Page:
What to Know
Lawmakers in New York have voted to eliminate criminal penalties for public possession and use of pot after efforts to legalize it failed
The bill replaces low-level criminal charges with civil tickets similar to a parking ticket
The bill replaces low-level criminal charges with civil tickets like parking tickets; it also allows some past convictions to be expunged
Lawmakers in New York state have voted to eliminate criminal penalties for public possession and use of marijuana after efforts to legalize pot stalled.
Gov. Cuomo, a Democrat who proposed his own plan for legalization earlier this year, said he'll sign the decriminalization bill -- and noted he called for a similar step five years ago.
"It's not legalization," he said on public radio Wednesday. "But it is decriminalization and it's a major, major accomplishment."
The measure would reduce low-level criminal charges for unlawful possession of marijuana to a violation, which comes with a fine similar to a parking ticket. The penalty would be $50 for possessing less than one ounce of pot or $200 for one to two ounces.
In an effort to address decades of racial disparities in drug arrests, the bill would also allow for the expungement of past convictions for possession of small amounts of marijuana.
The state Senate passed the bill Thursday evening a few hours before the chamber adjourned for the year. Passage followed Friday morning in the state Assembly before it too adjourned.
Sen. Jamaal Bailey, D-the Bronx and the bill's sponsor, said misdemeanor convictions for pot possession can affect a person for life, "limiting their access to housing, access to education, affecting their ability to obtain employment."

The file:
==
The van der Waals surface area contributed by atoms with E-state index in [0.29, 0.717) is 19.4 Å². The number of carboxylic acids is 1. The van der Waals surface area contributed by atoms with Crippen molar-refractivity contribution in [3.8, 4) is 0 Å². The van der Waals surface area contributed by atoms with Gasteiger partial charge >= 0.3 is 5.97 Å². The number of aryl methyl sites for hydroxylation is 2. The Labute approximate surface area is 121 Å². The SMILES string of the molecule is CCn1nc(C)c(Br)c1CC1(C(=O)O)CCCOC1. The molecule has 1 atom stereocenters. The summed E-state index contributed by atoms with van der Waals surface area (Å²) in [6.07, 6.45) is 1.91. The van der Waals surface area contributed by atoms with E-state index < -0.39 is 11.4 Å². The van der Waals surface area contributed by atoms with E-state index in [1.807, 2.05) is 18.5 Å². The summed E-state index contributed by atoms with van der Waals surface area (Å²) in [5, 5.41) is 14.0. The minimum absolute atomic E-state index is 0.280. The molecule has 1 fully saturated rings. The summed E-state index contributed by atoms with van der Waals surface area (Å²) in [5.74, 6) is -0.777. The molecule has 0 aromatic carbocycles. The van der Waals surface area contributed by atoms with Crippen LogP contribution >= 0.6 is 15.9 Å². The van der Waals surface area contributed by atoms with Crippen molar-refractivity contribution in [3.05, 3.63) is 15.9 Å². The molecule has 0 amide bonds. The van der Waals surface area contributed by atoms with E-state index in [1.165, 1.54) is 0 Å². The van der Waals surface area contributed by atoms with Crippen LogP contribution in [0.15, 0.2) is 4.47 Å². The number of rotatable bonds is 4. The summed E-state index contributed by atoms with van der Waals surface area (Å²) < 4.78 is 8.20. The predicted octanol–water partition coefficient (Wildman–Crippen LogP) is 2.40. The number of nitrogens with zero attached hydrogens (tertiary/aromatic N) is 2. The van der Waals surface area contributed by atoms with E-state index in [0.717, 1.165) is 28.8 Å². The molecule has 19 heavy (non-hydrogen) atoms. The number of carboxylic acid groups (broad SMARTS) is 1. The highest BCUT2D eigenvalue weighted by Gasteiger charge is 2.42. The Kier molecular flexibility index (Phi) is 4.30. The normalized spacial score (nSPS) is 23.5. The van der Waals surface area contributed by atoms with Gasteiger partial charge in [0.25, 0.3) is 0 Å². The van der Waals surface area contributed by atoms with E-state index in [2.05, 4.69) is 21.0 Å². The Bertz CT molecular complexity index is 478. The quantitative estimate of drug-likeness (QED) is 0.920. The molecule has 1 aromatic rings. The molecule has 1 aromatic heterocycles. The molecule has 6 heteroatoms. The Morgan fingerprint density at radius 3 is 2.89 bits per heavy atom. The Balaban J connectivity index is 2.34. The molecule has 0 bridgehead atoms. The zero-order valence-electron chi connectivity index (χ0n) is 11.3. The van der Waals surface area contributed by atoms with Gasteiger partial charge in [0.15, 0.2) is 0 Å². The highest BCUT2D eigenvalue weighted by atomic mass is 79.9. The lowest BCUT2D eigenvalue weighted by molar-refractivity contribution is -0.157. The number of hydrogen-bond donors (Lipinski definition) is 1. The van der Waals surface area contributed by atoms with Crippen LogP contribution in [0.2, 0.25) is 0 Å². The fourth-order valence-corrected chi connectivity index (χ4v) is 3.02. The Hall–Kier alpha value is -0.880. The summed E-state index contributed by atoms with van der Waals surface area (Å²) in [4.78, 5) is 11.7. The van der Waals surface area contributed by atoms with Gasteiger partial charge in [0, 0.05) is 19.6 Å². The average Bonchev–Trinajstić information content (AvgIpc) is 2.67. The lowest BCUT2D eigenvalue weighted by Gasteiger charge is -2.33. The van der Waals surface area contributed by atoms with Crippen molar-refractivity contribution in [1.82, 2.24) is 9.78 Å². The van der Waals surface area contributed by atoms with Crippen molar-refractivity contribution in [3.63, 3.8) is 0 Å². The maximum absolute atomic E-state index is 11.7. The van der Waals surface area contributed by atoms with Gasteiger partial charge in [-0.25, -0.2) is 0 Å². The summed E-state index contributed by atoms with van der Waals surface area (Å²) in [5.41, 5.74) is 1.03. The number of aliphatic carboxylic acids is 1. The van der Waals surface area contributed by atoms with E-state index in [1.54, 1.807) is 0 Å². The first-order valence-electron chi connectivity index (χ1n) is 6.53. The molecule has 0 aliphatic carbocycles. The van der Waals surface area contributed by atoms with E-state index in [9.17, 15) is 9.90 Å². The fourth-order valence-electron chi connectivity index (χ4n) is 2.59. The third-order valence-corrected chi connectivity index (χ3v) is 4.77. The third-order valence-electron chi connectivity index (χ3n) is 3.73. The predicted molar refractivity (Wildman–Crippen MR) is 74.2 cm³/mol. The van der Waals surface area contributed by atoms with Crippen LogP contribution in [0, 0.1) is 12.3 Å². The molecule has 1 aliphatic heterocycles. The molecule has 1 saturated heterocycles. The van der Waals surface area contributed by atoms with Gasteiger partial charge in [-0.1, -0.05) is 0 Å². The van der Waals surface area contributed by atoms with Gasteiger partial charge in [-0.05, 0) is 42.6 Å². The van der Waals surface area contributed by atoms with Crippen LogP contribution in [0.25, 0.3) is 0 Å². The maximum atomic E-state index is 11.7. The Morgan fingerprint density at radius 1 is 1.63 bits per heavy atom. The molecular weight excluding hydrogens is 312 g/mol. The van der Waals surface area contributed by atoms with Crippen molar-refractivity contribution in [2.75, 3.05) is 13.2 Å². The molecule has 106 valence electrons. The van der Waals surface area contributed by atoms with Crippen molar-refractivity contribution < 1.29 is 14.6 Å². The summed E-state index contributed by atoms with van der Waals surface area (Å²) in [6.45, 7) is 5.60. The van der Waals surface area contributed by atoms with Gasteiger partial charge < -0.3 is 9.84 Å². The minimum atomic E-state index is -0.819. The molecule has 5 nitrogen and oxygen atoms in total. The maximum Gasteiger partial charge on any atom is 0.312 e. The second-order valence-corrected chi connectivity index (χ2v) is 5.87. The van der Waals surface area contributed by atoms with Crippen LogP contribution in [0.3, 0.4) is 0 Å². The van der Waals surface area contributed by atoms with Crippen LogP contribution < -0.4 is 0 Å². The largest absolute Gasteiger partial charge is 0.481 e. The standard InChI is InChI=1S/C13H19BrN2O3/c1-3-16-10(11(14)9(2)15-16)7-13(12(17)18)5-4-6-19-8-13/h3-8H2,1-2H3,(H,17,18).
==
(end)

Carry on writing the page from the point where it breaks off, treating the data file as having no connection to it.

The bill emerged as a fallback option when legislation that would have legalized, regulated and taxed marijuana sales fizzled Wednesday after lawmakers couldn't reach consensus on key details, such as how tax revenue would be used and how local communities would decide whether they want to host dispensaries.
Lawmakers who had hoped to vote on legalization said the decriminalization bill may be a prelude to full legalization next year.
"We will get there," said Sen. Diane Savino, D-Staten Island. "This is one step on the path. We will get there."
New York state began rolling back criminal penalties for marijuana in the 1970s, but current law allowed police to arrest people for having pot in public, a wrinkle that legalization advocates say has often been used to target young racial minorities.
Estimates are that nearly 600,000 New Yorkers could benefit from the expungement of past marijuana convictions.
Opposition to the change was led by Republican lawmakers who said they worried that decriminalizing marijuana would increase traffic crashes and drug use by minors.